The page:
Bullish on big data? Better make a plan.

A well-reasoned strategy is essential for big-data success.

Big Data word graphic

Big data efforts are likely to fail without a well-reasoned strategy. (Stock image)

Are you bullish on big data?

Then your agency better get a big data strategy in place – and if that strategy does not outline at least one specific problem to solve, a timeline for success and measurable metrics to gauge progress, it’s probably a waste of time and taxpayer dollars.

While federal agencies fall at different points on the big data learning curve, the intelligence community (IC) sits comfortably at the top of the class, in part because they’ve solidified what they want from big data and taken steps to make it happen. The CIA, for example, recently signed a $600 million deal with Amazon Web Services for the construction of a private cloud infrastructure that will almost certainly provide a direct boost to the CIA’s big-data efforts.

The collection of 17 agencies in the IC have made it clear through strategic actions and occasional public statements that they are embracing big data – massive stockpiles of information produced from sensors, social media, personnel records, smart machines and other data producers – to analyze it to find as many needles as they can in exponentially growing haystacks of data.

"The general premise that the IC and Department of Defense are ahead of the curve is accurate for understandable reasons," said Chris Wilson, VP of Federal Government Affairs for TechAmerica and staff director of its recent Big Data Commission.

"They’re at the top, but there are other agencies I think that are seriously looking at big data and putting together a game plan and using it already to varying degrees of success," Wilson said.

The departments of Energy and the Treasury, as well as NASA, the United States Postal Service, and several sub-agencies within the Department of Commerce have all produced innovative – and sometimes very cool – big data success stories.

"Most of the others are still in the very preliminary stages of putting things together," Wilson said.

bar graph

'Lack of adequate resources' leads the way among reasons agencies don't do well at data collection and analysis. (Government Business Council graphic)

Why a strategy?

A recent survey by the Government Business Council suggests big data strategies are "the defining element to unlocking the potential" of growing mountains of information. The survey, underwritten by Booz Allen Hamilton, polled 313 executives in 27 federal agencies and reported that only 37 percent of managers reported their agency is taking "appropriate steps" to leverage big data to enhance agency operations.

Furthermore, only 31 percent of those surveyed felt their agency was "fully leveraging all of the data it collects," and equally troubling that only about one-third of those polled felt their agency was properly using technology to expand their data capabilities or investing in their current IT workforce to learn new skills. Perhaps the most striking figure in the survey was that for all the talk in the past year in the federal IT community about the importance of data scientists – the analysts who turn data comparisons into insights – only four percent of those polled said their agency was hiring these scientists.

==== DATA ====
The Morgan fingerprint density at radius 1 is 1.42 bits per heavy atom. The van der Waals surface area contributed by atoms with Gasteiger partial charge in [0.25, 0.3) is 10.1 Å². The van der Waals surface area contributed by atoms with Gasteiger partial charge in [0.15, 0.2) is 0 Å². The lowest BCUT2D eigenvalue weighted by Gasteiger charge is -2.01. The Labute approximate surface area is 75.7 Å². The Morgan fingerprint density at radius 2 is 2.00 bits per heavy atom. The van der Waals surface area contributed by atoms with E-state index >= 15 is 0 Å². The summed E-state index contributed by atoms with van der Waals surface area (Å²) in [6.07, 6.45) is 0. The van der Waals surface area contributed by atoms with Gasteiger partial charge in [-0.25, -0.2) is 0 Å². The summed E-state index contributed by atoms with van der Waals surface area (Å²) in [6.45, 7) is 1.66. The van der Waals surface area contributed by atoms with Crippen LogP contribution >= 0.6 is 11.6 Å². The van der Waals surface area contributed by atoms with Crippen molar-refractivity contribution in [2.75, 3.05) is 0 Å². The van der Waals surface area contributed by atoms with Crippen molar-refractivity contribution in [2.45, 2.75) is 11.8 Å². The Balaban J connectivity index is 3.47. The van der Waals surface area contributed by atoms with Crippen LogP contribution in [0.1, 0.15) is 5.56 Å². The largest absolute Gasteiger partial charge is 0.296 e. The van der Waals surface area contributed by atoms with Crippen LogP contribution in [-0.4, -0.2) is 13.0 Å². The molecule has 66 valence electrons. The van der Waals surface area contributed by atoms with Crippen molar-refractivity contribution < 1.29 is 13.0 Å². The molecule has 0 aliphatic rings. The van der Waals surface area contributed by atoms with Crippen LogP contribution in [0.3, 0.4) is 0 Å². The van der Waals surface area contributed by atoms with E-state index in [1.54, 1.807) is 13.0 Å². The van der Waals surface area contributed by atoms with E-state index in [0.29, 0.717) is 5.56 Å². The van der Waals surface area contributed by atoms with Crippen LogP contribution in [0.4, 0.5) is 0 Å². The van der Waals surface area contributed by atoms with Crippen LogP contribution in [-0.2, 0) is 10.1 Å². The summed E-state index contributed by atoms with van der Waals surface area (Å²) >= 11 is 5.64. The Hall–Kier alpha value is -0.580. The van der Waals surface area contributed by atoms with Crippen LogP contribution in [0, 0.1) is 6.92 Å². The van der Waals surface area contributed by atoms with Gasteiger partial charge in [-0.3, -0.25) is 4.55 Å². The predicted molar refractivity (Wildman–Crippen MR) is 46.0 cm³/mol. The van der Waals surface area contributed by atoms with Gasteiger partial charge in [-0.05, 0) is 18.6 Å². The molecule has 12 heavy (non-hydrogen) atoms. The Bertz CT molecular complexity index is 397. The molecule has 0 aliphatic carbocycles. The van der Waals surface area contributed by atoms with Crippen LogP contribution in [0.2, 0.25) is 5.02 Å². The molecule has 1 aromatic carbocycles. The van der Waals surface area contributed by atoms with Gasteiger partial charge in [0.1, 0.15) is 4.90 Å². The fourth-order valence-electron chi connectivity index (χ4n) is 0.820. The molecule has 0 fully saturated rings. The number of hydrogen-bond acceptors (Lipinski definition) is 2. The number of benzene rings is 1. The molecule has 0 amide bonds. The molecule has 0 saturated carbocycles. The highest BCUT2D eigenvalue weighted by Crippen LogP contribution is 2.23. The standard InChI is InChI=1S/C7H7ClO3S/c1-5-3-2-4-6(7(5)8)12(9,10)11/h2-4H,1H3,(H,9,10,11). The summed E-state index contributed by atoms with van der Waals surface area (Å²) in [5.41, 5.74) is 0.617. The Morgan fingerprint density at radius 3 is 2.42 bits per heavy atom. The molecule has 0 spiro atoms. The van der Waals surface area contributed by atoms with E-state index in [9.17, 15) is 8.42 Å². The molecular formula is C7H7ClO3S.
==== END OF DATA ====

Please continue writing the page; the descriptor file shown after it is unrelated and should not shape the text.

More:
Despite causes for concern, 69 percent of the executives polled said they felt big data had the potential to fundamentally transform federal operations. Yet getting from point A to point B isn’t going to happen without hard plans in place, according to Mark Herman, executive vice president at Booz Allen Hamilton.

Herman is outspoken about the importance of big data, though he hates the term itself, preferring instead to call it multi-disciplinary data, which he said encompasses rich sets of data that come from more than one stovepipe database.

A good big data strategy, he said, should begin with an outlined path of "where you want to go," and should be followed by a set of requirements based on an agency’s mission, kind of like a how-to kit for pulling value out of a big data investment. Budgeted dollars, staff commitments, personnel and potential technology procurements and outcomes would ideally fall under this strategy.

"This is a transformational process, it’s deciding who you are and how you operate and understanding that when you go down this path, you’re going to be different than you are now," Herman said.

What a strategy doesn’t have to be is expensive, he added.

That doesn’t mean big data platforms don’t cost money – they most certainly do – but a proper big data strategy is going to include how older legacy IT systems are replaced or utilized less, while more investment goes toward newer technology.

That part may be difficult, Herman said, because there are "a lot of politics around how the government can and does spend money," but continued pressure from top agency IT executives can spur that kind of change.

Disagreements may form between cost-conscious CIOs tasked with meeting tight IT budget requirements and operating executives focused on successful mission implementation, and how those are handled could very well determine the speed at which big data technologies are adopted by federal entities.

Herman also touted pilot programs as intelligent decisions.

"Don’t try to fix the past, that’s expensive – fix the future," he said. "If you are an IT guy in a government agency and you still have a developmental budget, instead of spending money to buy more of the game, use it for new things around concepts like data lakes, cloud structures and building the next generation of innovation and try to drive value from it."

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